Three years ago, four families suffered one a parent’s worst nightmare – the death of their child. In September 2014, members of the North Central Texas College softball team were returning home from a doubleheader in Oklahoma, traveling along Interstate-35, when the coach-style bus they were in was slammed into by a tractor-trailer heading in the opposite direction.
Four girls were killed in the crash, all between the ages of 18 to 20 years of age. The truck driver told police he was distracted by something right before the crash and, nine months later, he was charged with four counts of manslaughter. He committed suicide in January of this year, two months before his trial was set to begin.
The number of lives affected in this crash is profoundly tragic, but the parents of the victims say this horrific accident should not have ended in the loss of life the way it did and the bus their daughters were in was a deathtrap. The parents have filed a lawsuit against the bus maker, accusing manufacturer of using shoddy materials and not performing crash tests. These buses are basically made out of foam and wood.
And even more shocking, the National Transportation Safety Board (NTSB) is aware of this. According to the NTSB, unlike the requirements for large buses, there are “no requirements when it comes to the occupant compartment structural integrity or crashworthiness” of medium-sized buses. The only federal requirements are for steering, braking, tires, lighting, exits, and seats.
Despite these known dangers, and the multiple urgings and recommendations of the NTSB to the National Highway Traffic Safety Administration (NHTSA) to implement safety regulations for medium-sized buses, none exist. Records show that as early as 2010, the NTSB chairman pointed out the need for regulations after a bus crash in Arizona killed seven people.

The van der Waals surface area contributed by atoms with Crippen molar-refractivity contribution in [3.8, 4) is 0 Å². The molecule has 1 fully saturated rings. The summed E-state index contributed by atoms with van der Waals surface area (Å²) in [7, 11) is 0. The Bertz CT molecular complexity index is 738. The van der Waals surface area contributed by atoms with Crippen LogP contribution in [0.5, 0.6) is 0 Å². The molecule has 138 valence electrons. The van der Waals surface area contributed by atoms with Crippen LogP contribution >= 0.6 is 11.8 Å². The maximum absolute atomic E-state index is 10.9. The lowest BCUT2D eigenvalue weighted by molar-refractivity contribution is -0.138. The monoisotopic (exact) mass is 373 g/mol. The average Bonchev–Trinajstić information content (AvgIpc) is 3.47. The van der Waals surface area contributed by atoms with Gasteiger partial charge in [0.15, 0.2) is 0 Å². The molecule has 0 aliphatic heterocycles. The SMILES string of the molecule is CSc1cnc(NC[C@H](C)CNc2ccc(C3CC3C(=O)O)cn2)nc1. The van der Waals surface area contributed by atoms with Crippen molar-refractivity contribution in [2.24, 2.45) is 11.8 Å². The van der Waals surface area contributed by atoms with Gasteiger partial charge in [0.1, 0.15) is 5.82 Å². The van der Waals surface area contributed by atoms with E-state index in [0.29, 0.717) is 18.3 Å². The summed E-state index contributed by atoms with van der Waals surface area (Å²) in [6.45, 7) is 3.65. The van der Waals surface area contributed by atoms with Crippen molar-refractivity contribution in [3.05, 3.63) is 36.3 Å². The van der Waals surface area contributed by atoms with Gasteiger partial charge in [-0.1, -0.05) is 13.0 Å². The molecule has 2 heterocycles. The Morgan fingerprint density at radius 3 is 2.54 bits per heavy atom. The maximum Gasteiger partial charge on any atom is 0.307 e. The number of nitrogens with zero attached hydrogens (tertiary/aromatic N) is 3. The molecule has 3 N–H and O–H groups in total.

In 2104, after this crash, the NTSB requested the NHTSA implement regulations for side impact protection and other standards for medium-sized buses, but that request was ignored. It was ignored again just this past March when 13 more people were killed in another Texas crash.
Carolinas Medium-Bus Crashes
There have been numerous incidents of medium-bus crashes in the Carolinas, including one crash in South Carolina that killed two young teens and resulted in a 2015 class action settlement between the bus manufacturer and the church that owned the vehicle that was involved in the crash. According to statistics from the NTSB, of the more than 10,000 of these vehicles that are produced each year, approximately 20 percent are sold to churches and schools.
In 2009, six months before the Arizona crash, members of the youth group from the church that had purchased the bus were traveling to a youth ministry program in Georgia. While traveling through Mississippi, there was a catastrophic separation of tread on one of the tires that caused the driver to lose control and the bus to roll over twice. The huge panoramic windows of the bus disintegrated as it was flipping over, throwing three of the victims from the vehicle. A 14-year-old boy died while being airlifted to a hospital, and a 12-year-old girl died three weeks later from severe head trauma. Twenty-three other passengers were also injured, some of them severely. An investigation into the crash revealed that there was a major defect in the design of the bus which caused the crash and resulted in the severity of injuries.
Wrongful Death Claims
Our hearts go out to the families in these tragic cases and commend the families of the four victims for their efforts in educating the public over the dangers of these vehicles. In many crashes, such as this one, although the driver may be at fault for causing the accident, there are often other circumstances in the crash that point to another’s party liability. In this case, the families did file wrongful death claims against the company the truck driver worked for, but a jury may also find that the dangerous design of these buses also contributed to the deaths of these four young women.
Our North Carolina wrongful death attorneys have successfully represented many victims’ families where there was more than one party who was deemed legally responsible for financial damages.